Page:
Longterm Unemployment

High unemployment contributing to CQ’s health woes

UnemploymentRockhampton doctor Hilary Mercer has spoken out about health issues in Central Queensland linking them to the region’s high rate of unemployment.

Dr Mercer shares his thoughts in a letter to the editor, which he has penned in response to a Morning Bulletin health report which showed a dire outlook for Rockhampton residents as compared to their Brisbane counterparts.

The Bulletin report was part of a Fair Go For Regional Australia campaign.

The “shocking CQ death rate” reported in the Bulletin needs to be put into perspective.

There are indeed increased incidences of obesity, smoking, alcoholism and suicide but readers should be made aware that this is much the same in other regional areas of the state compared with Brisbane.

There is an inference that if only we had improved health services, all would be well.

That is far from the case.

The problem is not a medical one but a social one in the form of a higher rate of unemployment.

Whether from disability, inability or sheer laziness, long term unemployment results in an increase in all the aforementioned conditions and it so happens that social recipients form a far greater percentage of the population in regional areas compared with the capital.

We could have a hospital on every street corner and make absolutely no difference to these statistics regardless of the noise made by social engineers.

Education is often touted as the answer to the problem but the truth is that every obese person knows they eat too much and every smoker and alcoholic understands the implications of their habit.

The things that will improve these statistics are to accept the unfashionable notion that the individual himself has to make life changing decisions, stronger efforts made to get people off social services and into employment (every doctor knows many people who could work but who choose not to) and perhaps the introduction of the unpopular idea that social services recipients should be given a credit card rather than cash which forbids the purchase of cigarettes, alcohol, gambling and maybe even fast foods.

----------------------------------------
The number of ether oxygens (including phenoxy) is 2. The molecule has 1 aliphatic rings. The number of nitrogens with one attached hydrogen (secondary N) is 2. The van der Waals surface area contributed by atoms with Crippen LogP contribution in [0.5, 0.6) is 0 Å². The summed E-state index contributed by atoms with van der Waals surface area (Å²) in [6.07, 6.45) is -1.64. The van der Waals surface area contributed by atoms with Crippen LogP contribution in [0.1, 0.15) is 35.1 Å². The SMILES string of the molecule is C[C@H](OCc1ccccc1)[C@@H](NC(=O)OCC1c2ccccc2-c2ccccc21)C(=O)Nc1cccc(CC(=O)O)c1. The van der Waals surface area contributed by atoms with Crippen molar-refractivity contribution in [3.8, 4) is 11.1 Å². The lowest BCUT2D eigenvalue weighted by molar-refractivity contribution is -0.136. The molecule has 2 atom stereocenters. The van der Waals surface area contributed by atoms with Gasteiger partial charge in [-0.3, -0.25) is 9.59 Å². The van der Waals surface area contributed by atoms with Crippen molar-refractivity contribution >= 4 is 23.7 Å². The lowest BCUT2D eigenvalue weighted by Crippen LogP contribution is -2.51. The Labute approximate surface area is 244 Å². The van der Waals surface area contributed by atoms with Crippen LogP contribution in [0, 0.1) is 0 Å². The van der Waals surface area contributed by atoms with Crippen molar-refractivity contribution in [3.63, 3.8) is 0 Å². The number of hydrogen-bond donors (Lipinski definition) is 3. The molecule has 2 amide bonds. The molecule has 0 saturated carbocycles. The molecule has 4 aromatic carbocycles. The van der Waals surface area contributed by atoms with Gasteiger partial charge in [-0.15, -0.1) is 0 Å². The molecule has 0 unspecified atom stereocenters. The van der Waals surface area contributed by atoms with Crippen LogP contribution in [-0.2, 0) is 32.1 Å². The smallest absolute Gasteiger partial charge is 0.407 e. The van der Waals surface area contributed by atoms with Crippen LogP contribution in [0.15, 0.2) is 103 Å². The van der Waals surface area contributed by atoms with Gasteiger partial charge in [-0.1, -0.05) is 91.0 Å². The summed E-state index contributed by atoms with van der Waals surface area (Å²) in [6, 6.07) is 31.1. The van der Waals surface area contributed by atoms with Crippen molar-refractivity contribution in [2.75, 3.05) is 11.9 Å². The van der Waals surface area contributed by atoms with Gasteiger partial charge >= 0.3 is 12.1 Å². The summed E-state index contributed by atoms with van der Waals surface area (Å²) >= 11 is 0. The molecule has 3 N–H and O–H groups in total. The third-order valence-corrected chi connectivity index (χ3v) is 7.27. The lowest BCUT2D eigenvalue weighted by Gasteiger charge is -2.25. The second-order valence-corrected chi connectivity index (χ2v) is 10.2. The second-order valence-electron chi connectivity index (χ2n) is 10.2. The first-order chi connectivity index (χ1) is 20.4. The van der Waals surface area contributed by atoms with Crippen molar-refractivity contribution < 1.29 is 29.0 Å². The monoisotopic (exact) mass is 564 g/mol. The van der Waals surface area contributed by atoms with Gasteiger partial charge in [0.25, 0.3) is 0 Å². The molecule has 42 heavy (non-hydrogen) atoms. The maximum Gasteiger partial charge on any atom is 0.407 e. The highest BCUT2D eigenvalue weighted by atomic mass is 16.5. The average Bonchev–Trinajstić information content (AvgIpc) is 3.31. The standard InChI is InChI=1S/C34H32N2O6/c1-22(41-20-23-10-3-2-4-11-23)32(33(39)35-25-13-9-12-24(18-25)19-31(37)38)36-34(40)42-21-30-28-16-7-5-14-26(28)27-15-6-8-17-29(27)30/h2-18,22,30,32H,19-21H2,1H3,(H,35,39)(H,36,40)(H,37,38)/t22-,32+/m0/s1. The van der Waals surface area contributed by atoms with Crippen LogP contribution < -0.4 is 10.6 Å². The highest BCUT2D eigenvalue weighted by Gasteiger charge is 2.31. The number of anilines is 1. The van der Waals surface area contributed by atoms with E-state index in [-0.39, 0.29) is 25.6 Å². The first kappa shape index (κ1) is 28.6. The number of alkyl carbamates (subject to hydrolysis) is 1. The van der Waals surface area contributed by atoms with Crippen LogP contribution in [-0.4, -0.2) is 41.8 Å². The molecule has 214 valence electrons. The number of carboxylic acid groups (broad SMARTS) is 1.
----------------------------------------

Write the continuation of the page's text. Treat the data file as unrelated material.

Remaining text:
The idea being that such “luxuries” should be earned rather than be available via the taxpayer.

It is ironic that on the same page of the Bulletin is a feature about the difficulty in accessing dental services.

One measure that would decrease the need for dental services would be to introduce fluoridation which Brisbane has but is forbidden by our city council because of the bleatings of the same sort of people who probably also don’t believe in childhood immunisation.

Never mind the advice of medical and dental authorities in all first world counties or that of the World Health Organisation. To read more click here.

The Australian Long-Term Unemployment Conference will be held on the 1-2 December 2016 in Brisbane. To express your interest in the Conference CLICK HERE.


Job ads stagnate but unemployment should hold steady: ANZ

imagesA widely-watched private index of job advertisements has shown demand for workers stagnating since late last year.

The ANZ job advertisements series recorded a 0.2 per cent rise in ads during March, led by a 0.4 per cent increase in online ads, offset by an 11.4 per cent slump in the now niche newspaper sector.

However, the relatively subdued March result has now dragged the more stable trend figure for job ads into the negative for the first time since October 2013.

Trend data showed job ads falling 0.2 per cent last month.

Overall, ANZ senior economist Justin Fabo said the trend has been pretty flat for several months now.

“The number of job ads has been broadly unchanged for four months now, signalling an easing in hiring intentions,” he wrote in a note on the data.

“To some extent this is unsurprising given the strong pace of jobs growth over much of 2015 and modest improvement in the unemployment rate”.

Unemployment to stay ‘within earshot of 5.75 per cent’

ANZ’s figures show that job ads are still up 10 per cent on levels seen a year ago, in seasonally adjusted terms.